A small number in f-stop means more light and a larger number will be less light. This is the circular opening inside the lens that’s adjustable and regulates how much light goes through the lens and hits the sensor.
Basically, it’s a hole in the lens that you can control by adjusting it smaller or bigger. Very little light gets to the sensor if it is a small hole. On the opposite end a big hole, the lens becomes like an open fire hydrant with light pouring through it. Think of it like your faucet in the kitchen sink. A quarter of a turn and the water is just dribbling out, small hole aperture. Open the faucet all the way and the water comes rushing out, big hole aperture. If you understand your cameras capabilities and the basics of photography, the quality of the images you take will increase greatly.
Next let’s talk about exposure. Both aperture and exposure really go hand in hand when we are talking about the basics of photography. Exposure is how much light hits the sensor and the length of time. Two things a photographer has control of. A few terms you’ll hear all the time is “bad exposure” “good exposure” “under exposed” and “over exposed.” Exposure is the amount of time it took your camera to capture the image, plus the amount of light it allowed in. As an example, I would say that, “I shot that at 1/60th at f/5.6 and ISO 400.”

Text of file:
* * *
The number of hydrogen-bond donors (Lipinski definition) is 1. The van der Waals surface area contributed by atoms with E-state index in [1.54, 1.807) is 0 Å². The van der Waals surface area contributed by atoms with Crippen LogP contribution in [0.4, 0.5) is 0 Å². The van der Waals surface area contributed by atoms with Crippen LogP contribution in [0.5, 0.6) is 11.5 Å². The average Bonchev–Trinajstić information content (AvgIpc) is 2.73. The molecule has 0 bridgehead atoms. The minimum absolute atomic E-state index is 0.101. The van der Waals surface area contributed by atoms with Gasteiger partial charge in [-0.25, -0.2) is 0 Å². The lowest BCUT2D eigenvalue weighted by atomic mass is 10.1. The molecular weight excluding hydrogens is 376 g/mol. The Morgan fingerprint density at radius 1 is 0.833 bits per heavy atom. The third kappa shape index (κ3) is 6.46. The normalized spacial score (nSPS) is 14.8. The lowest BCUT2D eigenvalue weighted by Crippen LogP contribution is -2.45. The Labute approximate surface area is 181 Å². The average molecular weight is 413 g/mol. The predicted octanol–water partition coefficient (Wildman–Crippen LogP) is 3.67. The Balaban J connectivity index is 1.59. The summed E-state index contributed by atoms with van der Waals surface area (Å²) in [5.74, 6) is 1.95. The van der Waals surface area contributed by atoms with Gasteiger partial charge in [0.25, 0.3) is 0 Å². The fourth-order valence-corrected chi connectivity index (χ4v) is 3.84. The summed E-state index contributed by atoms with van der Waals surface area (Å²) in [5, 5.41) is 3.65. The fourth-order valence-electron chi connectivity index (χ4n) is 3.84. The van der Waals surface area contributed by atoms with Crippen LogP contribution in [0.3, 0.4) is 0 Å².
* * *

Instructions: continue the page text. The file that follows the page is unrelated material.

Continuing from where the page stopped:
Alright: The 1/60th is 1/60th of a second. This is the shutter speed. Shutter speed is how fast your camera shutter opens and closes. A quick way to understand the shutter speed is to look at your camera. The higher the number the faster the shutter speed the lower the number the lower the shutter speed. Fast speeds are usually 1/250th of a second on up to 1/8000th of a second. These types of fast shutter speeds are mostly used in brighter conditions. Darker environments need slower speeds, ranging from 1/30th of a second or so all the way to 10 seconds or more. One thing to consider when you are taking photos at the longer shutter speeds is camera shake, so you may want to consider a tripod or practice a steady hand. I hope these examples are making it clear why you need to know the basics of photography.